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Neonheim Build (Part 3)

Continuing my Necromunda Underhive terrain build.

Originally I’d planned for 25mm thick floors through-out the board but for visual interest I wanted to fit some beams in underneath the floors on the right-hand side, so I went with 12mm floors for the upper levels.

Floors being added to the right hand side of the board
Floors going in.

I added some damage to the second floor up, I’m not sure yet if I’ll keep it open or have it with some rough repairs, both could look quite interesting. I kept the cut out piece in case I wanted to add the collapsed part as rubble somewhere below.

Small gantry walkways added underneath the broken bridge

Then to link the floors I added some gantries underneath the collapsed arch. These would also support some of the secondary elements I had in mind so I wanted them to be quite sturdy. Underneath they are supported with some reasonably large bracing. All made from chipboard. The flooring of the gantries will be made from plastic canvas (aka granny grating) – mostly for some visual interest.

The upper one has some little gussets in the web of the I-beam where I messed up my measurements and had to trim it down, but I actually quite liked the look it had. Anything to catch dirt in the later weathering stages is good by my book.

A framework of I beams made from chipboard

I knew on the extreme right of the board I wanted something a bit different aesthetically and I also wanted to include the secondary route for changing levels. For this I wanted to make up a set of steelwork landings to look like more of a maintenance area/fire-escape. I cut a set of beam bits to to match the width of the space I’d left on the right and started assembling them.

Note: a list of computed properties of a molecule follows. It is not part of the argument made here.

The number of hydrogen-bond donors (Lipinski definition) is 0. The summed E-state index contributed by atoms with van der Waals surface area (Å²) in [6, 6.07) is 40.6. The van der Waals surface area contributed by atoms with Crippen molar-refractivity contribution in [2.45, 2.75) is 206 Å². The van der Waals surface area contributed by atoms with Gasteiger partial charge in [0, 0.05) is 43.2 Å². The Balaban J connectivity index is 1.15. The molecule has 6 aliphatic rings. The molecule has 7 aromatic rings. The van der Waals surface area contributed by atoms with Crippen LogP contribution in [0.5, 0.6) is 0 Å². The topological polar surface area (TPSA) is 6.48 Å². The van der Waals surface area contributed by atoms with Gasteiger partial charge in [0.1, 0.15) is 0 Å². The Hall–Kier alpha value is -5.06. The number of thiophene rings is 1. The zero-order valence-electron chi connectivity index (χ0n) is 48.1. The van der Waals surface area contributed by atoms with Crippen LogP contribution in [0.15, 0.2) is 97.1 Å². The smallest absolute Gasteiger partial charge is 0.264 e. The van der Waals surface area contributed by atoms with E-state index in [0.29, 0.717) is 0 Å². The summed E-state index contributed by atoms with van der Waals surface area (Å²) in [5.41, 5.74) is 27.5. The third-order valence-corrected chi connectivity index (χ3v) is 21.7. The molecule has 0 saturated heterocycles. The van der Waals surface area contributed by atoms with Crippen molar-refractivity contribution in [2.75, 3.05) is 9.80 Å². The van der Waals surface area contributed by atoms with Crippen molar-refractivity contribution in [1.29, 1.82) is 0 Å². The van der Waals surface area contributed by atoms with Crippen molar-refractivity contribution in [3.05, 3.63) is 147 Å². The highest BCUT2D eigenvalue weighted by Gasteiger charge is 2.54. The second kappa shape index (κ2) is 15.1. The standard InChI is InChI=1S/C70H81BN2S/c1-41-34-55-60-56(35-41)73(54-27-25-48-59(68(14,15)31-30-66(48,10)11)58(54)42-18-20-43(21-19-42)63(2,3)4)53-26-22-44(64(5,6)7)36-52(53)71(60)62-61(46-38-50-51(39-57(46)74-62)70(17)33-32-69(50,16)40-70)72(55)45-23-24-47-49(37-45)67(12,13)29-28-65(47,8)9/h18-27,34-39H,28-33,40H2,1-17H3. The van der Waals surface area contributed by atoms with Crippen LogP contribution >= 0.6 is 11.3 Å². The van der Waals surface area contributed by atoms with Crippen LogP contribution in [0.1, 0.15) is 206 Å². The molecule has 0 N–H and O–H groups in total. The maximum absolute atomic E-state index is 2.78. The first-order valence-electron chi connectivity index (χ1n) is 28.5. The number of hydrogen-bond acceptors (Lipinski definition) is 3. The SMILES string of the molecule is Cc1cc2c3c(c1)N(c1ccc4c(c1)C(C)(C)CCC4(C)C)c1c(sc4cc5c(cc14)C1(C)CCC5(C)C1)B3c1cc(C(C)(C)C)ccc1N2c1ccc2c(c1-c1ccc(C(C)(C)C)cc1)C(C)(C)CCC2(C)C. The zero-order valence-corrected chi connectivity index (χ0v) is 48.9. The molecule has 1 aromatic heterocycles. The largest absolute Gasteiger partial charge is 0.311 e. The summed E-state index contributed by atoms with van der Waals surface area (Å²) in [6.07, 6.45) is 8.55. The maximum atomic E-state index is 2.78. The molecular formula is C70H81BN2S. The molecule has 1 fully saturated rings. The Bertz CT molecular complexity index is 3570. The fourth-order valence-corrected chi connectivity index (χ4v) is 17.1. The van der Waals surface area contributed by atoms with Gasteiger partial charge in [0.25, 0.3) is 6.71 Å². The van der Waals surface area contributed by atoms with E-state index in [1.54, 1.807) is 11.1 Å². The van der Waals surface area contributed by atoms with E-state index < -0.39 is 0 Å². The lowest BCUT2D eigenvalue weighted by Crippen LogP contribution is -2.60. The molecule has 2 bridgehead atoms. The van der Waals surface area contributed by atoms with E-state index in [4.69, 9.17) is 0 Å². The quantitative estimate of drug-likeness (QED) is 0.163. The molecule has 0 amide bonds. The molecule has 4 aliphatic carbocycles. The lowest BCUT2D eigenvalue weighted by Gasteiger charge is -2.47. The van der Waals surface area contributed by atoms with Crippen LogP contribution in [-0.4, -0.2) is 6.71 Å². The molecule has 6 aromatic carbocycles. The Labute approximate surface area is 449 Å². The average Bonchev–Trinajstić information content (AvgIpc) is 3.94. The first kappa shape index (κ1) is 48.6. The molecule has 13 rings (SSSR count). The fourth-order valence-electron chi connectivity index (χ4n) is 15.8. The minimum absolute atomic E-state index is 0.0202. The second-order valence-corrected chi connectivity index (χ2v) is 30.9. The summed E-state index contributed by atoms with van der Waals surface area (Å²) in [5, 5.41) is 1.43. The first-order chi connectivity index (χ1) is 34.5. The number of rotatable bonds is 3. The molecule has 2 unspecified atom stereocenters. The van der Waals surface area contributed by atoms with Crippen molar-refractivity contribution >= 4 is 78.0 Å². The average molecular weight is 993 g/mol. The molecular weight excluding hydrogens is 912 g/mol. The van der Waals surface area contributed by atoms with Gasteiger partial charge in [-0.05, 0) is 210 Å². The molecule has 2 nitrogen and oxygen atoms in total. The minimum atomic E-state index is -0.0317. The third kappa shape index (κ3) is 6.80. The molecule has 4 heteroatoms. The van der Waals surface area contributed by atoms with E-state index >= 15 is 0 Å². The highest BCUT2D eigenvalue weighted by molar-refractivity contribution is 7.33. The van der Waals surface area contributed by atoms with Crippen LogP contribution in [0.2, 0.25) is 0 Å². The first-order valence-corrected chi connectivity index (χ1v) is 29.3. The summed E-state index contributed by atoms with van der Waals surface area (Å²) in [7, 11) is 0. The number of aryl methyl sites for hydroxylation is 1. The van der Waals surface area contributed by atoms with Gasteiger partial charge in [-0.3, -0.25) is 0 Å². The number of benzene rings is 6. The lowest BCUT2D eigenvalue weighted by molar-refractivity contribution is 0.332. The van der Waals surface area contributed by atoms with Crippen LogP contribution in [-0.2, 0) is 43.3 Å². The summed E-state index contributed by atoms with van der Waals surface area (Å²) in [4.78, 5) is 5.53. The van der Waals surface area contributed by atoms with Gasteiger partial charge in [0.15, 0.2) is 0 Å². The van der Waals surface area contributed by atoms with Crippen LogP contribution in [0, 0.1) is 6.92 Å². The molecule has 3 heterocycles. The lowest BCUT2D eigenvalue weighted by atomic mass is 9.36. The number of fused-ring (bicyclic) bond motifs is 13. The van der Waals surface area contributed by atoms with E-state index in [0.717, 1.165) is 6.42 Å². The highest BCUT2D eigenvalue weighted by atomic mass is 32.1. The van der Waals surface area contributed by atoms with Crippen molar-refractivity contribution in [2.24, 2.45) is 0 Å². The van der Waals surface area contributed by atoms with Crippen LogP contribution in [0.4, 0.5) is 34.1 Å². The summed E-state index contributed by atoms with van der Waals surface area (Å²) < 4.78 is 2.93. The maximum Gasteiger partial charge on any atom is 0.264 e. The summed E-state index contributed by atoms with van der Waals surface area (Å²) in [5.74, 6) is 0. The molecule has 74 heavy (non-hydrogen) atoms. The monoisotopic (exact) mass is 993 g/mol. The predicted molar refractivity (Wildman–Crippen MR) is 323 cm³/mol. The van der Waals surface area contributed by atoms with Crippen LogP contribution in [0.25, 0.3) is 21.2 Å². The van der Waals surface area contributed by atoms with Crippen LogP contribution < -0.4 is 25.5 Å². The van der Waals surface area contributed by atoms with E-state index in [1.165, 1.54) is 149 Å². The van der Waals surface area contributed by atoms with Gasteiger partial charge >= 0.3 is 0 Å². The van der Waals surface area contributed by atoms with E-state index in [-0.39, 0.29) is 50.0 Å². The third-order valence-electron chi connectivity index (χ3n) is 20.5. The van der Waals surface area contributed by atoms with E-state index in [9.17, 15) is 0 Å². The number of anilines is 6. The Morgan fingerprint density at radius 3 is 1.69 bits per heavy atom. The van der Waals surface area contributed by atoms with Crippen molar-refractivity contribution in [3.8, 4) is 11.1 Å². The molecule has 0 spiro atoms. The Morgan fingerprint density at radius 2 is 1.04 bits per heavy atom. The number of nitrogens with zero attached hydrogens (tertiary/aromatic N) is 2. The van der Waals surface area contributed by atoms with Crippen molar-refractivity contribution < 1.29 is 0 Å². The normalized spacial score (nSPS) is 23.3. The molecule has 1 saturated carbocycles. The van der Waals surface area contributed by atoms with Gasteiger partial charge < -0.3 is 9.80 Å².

The various floors on the board with large foam tiles added to them
Floor tiles.

I had an idea I wanted the flooring to look something like the Games Workshop kits so I made a set of thin tiles to face the floors with. I wasn’t totally successful, maybe for next time I’ll 3D print something, but for now it’s nice limiting the tools I’m using.

A close-up of the floor tiles showing the damage added to them.

With some detailing they looked okay, but I’m not entirely happy with the result. I see them as some metal plates to protect the concrete floors so maybe they’d look better when weathered up. If not, I’ll cover them with something in future. In the above image some of the tiles haven’t been detailed yet, they’re just there to check placement, which is why they look a bit bare.

More floor tiles added to the board.
More tiles…

Experimenting with detailing more tiles.

Also I added some steelwork on top of the arch for where it connects to the main wall.

Some chipboard is used to make a gusset at the top of the broken bridge

I think most my progress is pretty much visible on this shot, the steelwork on top of the bridge is clearer in this image. What is this steelwork for? Who knows, ha – in part it was for interest, in part I didn’t want to have to try and brick in the I-beam ends,

A deep recess carved into one of the floors
Steel and brass brushes used for adding texture to the foam steps
Texturing tools

I started texturing up the stairs on the left. This probably would have been easier if they weren’t on the model but at the same time I like to see where things sit so my weathering can be consistent for the ‘life’ of the item.

For most this weathering I stipple the texture on with a brass and steel brush. The deeper puddle in the first image I carved in then stippled. I’m thinking I’ll fill it with a water effect and probably put some boards across it for some visual interest and to keep the playing surface level.

Up next… not sure probably sorting out the right-hand side some more.

By Drew

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